Despite cliches, strikes a chord
STYLE AND SUSBTANCE: Sushmita Sen in Main Aisa Hi Hoon.
Main Aisa Hi Hoon
The cast: Ajay Devgan,
Sushmita Sen, Esha Deol and Anupam Kher
The director: Harry Baweja
The storyline: About the world of an adult with the mind of a seven-year-old.
The bottom: Brilliant, well almost
Bollywood is changing. Remember "Black", that brilliant peek into the world of people who can't tell sunshine from silhouettes? Now Harry Baweja tries to walk down the Sanjay Leela Bhansali lane with "Main Aisa Hi Hoon," a film delectable by half, a film that could have been memorable but falls tragically short.
It is a film one would have labelled brave had the director not strayed too often from storytelling and avoided those needless songs. It is a film that would have caused a lump in the throat had the director just built a plot around a man whose biological and mental age are inversely proportional - he is an adult with the mind of a seven-year-old. It is a film that could have been a vast improvement on Ajay Devgan's last such outing in Mahesh Manjrekar's "Tera Mera Saath Rahe," where he played a protective brother to a child similarly affected. Really, with a man-child, a child-woman - Esha Deol - who has stomped out of her father's mansion in London only to find herself in Shimla, and a lovely girl child, the film had so much potential to please the aesthetes, to assuage the jangled nerves. But the way things turn out, it is a shade disappointing.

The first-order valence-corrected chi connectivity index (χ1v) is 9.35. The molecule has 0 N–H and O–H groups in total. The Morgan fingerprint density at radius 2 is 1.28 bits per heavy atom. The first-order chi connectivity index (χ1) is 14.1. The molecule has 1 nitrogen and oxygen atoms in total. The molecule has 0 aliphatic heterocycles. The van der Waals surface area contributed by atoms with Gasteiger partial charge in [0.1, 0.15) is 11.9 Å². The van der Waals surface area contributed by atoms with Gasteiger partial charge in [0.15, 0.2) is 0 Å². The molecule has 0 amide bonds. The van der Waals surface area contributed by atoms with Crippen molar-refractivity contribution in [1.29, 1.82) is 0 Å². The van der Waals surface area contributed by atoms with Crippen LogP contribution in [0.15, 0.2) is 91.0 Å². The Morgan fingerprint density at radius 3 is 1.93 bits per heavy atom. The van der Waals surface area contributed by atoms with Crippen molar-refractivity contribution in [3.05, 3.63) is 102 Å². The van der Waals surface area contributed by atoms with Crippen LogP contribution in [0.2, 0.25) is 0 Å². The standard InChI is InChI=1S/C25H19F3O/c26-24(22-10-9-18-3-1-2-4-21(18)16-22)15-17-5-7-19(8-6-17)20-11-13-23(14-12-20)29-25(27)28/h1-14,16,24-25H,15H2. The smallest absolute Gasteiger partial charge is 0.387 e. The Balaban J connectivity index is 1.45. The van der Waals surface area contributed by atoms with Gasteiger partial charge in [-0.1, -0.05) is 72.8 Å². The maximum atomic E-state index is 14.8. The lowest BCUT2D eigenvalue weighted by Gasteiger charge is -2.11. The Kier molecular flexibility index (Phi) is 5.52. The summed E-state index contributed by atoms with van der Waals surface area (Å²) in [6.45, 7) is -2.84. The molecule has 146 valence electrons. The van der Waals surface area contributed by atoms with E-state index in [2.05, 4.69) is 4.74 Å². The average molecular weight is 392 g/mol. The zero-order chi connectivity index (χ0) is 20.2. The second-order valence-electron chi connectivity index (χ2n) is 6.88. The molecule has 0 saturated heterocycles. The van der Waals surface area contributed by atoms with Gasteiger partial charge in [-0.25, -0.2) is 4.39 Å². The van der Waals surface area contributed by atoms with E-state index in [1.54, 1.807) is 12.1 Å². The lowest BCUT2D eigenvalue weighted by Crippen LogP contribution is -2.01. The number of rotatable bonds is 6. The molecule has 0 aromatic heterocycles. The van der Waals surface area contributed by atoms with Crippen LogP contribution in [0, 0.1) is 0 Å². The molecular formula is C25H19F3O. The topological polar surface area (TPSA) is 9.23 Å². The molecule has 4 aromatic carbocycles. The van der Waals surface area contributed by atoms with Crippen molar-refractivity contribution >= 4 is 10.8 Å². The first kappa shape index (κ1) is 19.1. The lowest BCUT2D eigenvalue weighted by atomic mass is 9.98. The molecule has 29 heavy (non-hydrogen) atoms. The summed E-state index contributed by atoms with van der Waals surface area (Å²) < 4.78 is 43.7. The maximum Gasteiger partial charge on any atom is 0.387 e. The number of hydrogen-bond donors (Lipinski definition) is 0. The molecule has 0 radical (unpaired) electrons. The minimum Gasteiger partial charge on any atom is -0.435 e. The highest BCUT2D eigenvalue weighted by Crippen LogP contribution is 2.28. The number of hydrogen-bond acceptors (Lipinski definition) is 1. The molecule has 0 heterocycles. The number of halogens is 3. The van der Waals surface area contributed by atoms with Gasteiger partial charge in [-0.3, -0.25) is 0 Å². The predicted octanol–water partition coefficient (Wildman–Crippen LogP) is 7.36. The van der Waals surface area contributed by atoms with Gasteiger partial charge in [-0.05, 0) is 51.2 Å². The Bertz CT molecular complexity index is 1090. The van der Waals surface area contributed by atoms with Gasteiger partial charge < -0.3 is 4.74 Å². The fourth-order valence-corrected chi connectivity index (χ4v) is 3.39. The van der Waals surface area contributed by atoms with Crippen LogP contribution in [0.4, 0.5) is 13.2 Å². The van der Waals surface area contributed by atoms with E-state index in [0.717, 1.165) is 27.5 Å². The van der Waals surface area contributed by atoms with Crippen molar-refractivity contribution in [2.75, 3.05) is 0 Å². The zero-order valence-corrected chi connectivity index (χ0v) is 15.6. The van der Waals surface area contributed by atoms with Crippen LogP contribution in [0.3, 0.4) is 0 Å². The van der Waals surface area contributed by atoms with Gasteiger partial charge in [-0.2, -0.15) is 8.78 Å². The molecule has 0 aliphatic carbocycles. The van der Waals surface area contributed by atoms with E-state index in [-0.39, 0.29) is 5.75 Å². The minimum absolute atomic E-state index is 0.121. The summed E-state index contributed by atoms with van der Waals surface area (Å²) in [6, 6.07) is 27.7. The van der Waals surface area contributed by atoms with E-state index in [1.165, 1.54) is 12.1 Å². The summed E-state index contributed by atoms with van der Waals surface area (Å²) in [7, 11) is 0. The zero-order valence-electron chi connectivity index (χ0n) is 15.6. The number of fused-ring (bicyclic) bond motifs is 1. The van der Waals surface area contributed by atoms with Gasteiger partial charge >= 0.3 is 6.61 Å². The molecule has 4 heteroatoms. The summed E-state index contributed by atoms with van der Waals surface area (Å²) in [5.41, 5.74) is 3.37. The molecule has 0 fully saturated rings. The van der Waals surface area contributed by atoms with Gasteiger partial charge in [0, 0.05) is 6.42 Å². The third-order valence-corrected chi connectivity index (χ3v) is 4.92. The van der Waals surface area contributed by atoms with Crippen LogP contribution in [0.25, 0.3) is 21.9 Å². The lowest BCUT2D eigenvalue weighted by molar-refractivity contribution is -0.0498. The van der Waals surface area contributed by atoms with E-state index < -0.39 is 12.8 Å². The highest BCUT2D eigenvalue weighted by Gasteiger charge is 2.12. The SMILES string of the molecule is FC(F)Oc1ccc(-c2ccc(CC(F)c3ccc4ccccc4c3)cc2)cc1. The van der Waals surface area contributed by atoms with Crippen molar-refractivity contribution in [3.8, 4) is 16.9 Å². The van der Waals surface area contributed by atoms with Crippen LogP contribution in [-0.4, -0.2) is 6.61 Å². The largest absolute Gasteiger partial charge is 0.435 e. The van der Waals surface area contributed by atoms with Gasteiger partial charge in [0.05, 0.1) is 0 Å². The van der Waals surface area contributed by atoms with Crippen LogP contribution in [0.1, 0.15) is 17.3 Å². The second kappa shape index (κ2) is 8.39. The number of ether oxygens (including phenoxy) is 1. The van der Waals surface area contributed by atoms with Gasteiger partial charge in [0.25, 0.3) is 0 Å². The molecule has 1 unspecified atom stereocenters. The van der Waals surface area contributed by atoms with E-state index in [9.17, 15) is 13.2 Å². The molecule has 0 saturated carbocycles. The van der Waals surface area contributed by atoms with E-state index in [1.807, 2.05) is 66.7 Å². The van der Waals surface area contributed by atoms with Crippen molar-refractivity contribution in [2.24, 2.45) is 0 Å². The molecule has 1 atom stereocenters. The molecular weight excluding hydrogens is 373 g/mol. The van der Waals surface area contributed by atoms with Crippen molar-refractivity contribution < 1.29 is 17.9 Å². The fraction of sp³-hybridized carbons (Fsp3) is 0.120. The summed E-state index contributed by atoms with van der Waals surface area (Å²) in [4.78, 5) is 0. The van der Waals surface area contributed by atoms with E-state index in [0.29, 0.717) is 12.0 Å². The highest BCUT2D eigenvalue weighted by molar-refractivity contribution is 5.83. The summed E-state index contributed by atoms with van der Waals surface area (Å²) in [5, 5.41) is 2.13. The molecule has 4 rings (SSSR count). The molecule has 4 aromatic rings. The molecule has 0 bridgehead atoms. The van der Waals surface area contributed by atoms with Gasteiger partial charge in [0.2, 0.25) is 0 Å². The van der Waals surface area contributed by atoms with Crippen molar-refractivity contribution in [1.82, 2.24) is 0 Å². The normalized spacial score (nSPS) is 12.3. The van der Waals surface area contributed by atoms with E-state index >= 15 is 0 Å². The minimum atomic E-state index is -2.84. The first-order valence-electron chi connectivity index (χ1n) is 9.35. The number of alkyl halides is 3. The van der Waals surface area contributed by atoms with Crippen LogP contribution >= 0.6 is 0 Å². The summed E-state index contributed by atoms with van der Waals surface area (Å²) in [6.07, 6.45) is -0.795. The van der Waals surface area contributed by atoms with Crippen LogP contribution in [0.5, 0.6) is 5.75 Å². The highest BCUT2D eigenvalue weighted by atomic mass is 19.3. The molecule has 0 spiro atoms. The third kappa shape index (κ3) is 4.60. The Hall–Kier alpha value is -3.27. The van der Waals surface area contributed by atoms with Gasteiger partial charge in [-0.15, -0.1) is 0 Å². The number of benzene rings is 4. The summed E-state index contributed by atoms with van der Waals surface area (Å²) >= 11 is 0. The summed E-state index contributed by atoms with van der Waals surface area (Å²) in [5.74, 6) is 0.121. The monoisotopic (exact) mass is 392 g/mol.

There is an occasional moist eye, though. Still the courtroom battle of a father to gain custody of his daughter engages. And Devgan puts up a brave front to his limited repertoire. Every now and then it strikes a chord. But just then the clichés take over. The hero has two friends, similarly impaired. The child has schoolmates who tease her for her "mad" dad. The teacher in school is not helpful. And the only light in their life, Lilette Dubey as Ritu Di, has a dark and mysterious past. Come on, when was the last time so many stereotypes were assembled so senselessly in a film that requires sensitivity?
But all is not lost. The father-daughter lullabies are a welcome change from Bollywood's good old mother putting her child to sleep. And in Sushmita Sen there is a gem. She saves this film from slipping to unbearable tedium, investing every frame with the right hues, the right nuances, in her portrayal of a lawyer helping Devgan win the custody of the child! If only she had as much support!
Never mind, Esha Deol gives it all in her brief dance-and-disappear role. Devgan adds another feather, and Anupam Kher makes a rare appearance on the screen as the child's grandfather aiming to take her away to riches and mansions in London!
ZIYA US SALAM
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